As a holdover until Microsoft ships the tablet-friendly Windows 8, I like the idea of a Windows 7 tablet that also runs Android. Sure, Windows 7 doesn’t play nicely with touch screens, but it’s a great operating system for getting work done, and when you’re finished, you can switch to Android for leisure.
That’s what ViewSonic tries to accomplish with its ViewPad 10pro tablet. The 10-inch slab runs Windows 7, and also includes an Android emulator on the desktop, letting you run proper tablet apps without restarting the machine. (A previous ViewSonic tablet, the ViewPad 10, dual-booted Windows and Android, requiring a restart to switch between them.)
It’s a neat idea in theory. But in practice, the ViewSonic 10pro only proves that some ideas are better left unrealized.
The version I tried, provided by ViewSonic for review, lists at $699 and includes a 1.5 GHz Intel Atom processor, 2 GB of RAM, a 32 GB solid state drive and Windows 7 Professional.
The Windows side of this tablet met my low expectations. Using the touch screen, Windows 7 doesn’t offer anything that could be better accomplished with a mouse and keyboard. There are no tablet-optimized apps, except for an optional user interface from Thinix that basically offers big button links to non-tablet apps and websites.
The software keyboard is sufficient, but a pre-loaded version of Swype—a keyboard that predicts words as you drag your fingers across the letters—doesn’t seem as accurate as the popular Android version. In general, Windows 7 responds to the touch with lag and choppiness that would make iPad and Android tablet users cringe.
Again, I expected all of this, figuring I would mostly rely on a USB mouse and keyboard to get work done on the Windows side. Using those input devices, the ViewPad 10pro becomes more like a netbook, handy for word processing and e-mail, but slow at gaming. At least I was able to watch the free version of Hulu without any problems.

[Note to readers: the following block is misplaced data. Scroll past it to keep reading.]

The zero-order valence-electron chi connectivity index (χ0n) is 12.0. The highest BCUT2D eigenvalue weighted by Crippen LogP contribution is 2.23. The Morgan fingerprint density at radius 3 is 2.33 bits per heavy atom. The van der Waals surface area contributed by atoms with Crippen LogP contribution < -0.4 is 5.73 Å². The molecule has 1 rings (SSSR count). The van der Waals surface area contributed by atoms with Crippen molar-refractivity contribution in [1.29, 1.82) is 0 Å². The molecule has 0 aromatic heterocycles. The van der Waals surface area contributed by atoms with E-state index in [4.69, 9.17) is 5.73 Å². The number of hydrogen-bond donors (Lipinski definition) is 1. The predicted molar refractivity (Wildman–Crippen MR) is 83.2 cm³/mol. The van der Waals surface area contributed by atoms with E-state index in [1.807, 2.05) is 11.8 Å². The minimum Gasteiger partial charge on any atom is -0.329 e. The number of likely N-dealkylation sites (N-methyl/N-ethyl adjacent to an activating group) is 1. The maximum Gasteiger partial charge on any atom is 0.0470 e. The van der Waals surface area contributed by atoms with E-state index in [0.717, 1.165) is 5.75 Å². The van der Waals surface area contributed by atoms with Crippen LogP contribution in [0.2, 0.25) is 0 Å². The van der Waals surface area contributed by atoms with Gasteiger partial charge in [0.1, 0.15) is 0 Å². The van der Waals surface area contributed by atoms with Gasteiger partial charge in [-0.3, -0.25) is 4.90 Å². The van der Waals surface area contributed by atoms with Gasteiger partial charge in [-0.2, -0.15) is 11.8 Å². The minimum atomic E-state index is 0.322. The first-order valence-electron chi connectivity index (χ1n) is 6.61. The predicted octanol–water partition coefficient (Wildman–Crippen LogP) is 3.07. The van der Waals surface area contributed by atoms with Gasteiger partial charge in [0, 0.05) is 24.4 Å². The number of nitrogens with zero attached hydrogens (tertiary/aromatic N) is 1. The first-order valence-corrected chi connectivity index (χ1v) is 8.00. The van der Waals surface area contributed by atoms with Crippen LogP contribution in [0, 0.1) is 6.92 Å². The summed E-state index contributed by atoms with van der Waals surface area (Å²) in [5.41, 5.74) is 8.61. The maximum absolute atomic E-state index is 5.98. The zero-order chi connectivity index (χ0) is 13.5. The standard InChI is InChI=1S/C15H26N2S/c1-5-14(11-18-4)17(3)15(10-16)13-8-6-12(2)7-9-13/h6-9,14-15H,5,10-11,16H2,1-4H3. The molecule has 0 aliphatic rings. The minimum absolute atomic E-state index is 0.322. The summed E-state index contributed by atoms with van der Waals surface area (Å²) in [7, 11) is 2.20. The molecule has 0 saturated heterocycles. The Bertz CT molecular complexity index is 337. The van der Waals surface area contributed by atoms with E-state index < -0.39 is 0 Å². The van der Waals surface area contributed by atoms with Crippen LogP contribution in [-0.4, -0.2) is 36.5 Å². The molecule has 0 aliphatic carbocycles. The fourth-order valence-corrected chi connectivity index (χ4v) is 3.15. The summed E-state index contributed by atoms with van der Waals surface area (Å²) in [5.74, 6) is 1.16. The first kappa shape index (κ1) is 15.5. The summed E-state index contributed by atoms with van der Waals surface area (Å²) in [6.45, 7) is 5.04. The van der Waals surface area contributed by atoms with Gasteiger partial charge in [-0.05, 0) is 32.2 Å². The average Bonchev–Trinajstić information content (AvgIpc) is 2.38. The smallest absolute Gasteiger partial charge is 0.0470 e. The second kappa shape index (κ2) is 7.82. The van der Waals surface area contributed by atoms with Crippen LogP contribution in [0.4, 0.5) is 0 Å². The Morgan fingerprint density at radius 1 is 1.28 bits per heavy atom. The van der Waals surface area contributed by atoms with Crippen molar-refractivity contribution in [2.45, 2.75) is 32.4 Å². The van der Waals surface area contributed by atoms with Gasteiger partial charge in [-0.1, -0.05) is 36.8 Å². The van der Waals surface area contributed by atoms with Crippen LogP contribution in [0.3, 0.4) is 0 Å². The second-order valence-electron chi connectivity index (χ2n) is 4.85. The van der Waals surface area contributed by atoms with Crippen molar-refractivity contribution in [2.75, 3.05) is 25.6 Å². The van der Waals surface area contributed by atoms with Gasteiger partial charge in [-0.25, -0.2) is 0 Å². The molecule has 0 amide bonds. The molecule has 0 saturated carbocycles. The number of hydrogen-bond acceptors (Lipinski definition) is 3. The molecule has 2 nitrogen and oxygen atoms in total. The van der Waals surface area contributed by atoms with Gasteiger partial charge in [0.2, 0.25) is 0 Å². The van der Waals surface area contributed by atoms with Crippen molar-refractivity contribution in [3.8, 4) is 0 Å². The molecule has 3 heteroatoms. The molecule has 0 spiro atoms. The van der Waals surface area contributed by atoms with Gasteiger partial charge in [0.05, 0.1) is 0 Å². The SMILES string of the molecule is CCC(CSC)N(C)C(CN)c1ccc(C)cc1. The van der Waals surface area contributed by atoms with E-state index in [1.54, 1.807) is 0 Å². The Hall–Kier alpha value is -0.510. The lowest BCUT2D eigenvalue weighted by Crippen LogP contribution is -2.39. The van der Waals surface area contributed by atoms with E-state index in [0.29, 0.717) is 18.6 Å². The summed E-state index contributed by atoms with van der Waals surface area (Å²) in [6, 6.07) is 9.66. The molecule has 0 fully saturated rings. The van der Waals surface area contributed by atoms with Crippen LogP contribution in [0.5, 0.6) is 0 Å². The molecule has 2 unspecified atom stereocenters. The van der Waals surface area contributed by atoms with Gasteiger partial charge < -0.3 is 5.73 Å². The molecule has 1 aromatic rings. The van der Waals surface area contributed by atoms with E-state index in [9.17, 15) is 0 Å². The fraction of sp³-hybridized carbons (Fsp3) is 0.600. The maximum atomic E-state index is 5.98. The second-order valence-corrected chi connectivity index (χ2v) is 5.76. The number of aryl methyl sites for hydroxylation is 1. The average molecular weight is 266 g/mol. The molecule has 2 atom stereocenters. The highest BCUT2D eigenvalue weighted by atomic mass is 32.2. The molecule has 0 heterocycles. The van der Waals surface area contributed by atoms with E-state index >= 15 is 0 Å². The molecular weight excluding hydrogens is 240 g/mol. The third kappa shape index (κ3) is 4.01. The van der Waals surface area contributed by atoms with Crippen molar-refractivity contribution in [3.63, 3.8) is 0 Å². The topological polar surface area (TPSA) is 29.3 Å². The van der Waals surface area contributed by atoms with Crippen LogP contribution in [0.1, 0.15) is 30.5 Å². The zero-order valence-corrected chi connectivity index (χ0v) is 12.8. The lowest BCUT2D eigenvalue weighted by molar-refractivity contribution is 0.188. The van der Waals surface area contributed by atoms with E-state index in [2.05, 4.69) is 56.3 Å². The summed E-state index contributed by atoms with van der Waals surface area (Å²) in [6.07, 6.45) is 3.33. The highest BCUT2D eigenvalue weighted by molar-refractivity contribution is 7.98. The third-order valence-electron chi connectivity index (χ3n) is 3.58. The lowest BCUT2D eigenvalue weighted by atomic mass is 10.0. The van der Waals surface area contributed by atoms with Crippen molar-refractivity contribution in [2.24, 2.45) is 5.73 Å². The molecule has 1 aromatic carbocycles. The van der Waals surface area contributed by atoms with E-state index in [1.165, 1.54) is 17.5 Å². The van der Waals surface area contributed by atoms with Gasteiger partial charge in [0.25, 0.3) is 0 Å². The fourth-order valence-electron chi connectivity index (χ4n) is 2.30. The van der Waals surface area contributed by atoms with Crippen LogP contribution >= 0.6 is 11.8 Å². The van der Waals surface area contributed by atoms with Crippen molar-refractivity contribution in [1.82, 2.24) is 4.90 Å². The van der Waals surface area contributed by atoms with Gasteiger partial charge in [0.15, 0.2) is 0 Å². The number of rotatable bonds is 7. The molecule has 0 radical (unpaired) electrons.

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The big disappointment is with the ViewPad 10pro’s Android emulator, provided by BlueStacks and presented as an app on the Windows desktop. The BlueStacks Android app consists of a blank home screen and a handful of pre-loaded programs in the app tray. All of them had serious lag issues, and Documents to Go gave me an error message every time I tried to create a spreadsheet.
The Android Market isn’t available through BlueStacks. Instead, the emulator links to a sketchy website called freewarelovers.com, whose pages are surrounded with advertisements disguised as fake “Download” buttons. The app selection was good enough—I grabbed Pulse reader and a demo of Robo Defense—but neither of them performed admirably. Pulse was unbearably laggy, and Robo Defense was too unresponsive to play with any level of skill. (I was warned beforehand with a dialog box: “Performance may be slow for some games,” it said. “This will be resolved with the next version which will be available soon.” I’m not feeling confident about that.)
Android emulation might work on really powerful machines, but I just don’t think the ViewPad 10pro’s Atom processor is up for the task. When I tried to exit an app, the Android navigation buttons on the side of the screen often failed to respond. On-screen navigation buttons are available for backup, so I guess ViewSonic knows its hardware doesn’t work right. Compared to a dedicated Android tablet, the ViewPad 10pro is a disaster.
This tablet isn’t wonderfully designed, either. It’s thick and heavy, and has a noisy fan. The bezel isn’t proportioned evenly on all sides, and the tablet’s microSD slot has a flap that, despite my best efforts, would always dislodge and dangle.
On the bright side, the ViewPad 10pro gets a solid eight hours of battery life, and can rest for days without using much power. Strangely, when you wake the machine, it tells you to press Control-Alt-Delete to login, but no such buttons exist. Instead, you’ve got to hold the “hold” button on the side of the device for about five seconds. My sympathies to anyone who has to figure that out.
If ViewSonic’s ViewPad 10pro provided a competent Android experience, the lackluster touch screen Windows experience could be forgiven. But because the ViewPad 10pro excels at neither, I can’t think of any good reasons to recommend this device, especially as the promising Windows 8 gets closer to launch. The best I can muster is a kudos to ViewSonic for trying.
(PHOTOS: The First Windows 8 Tablet)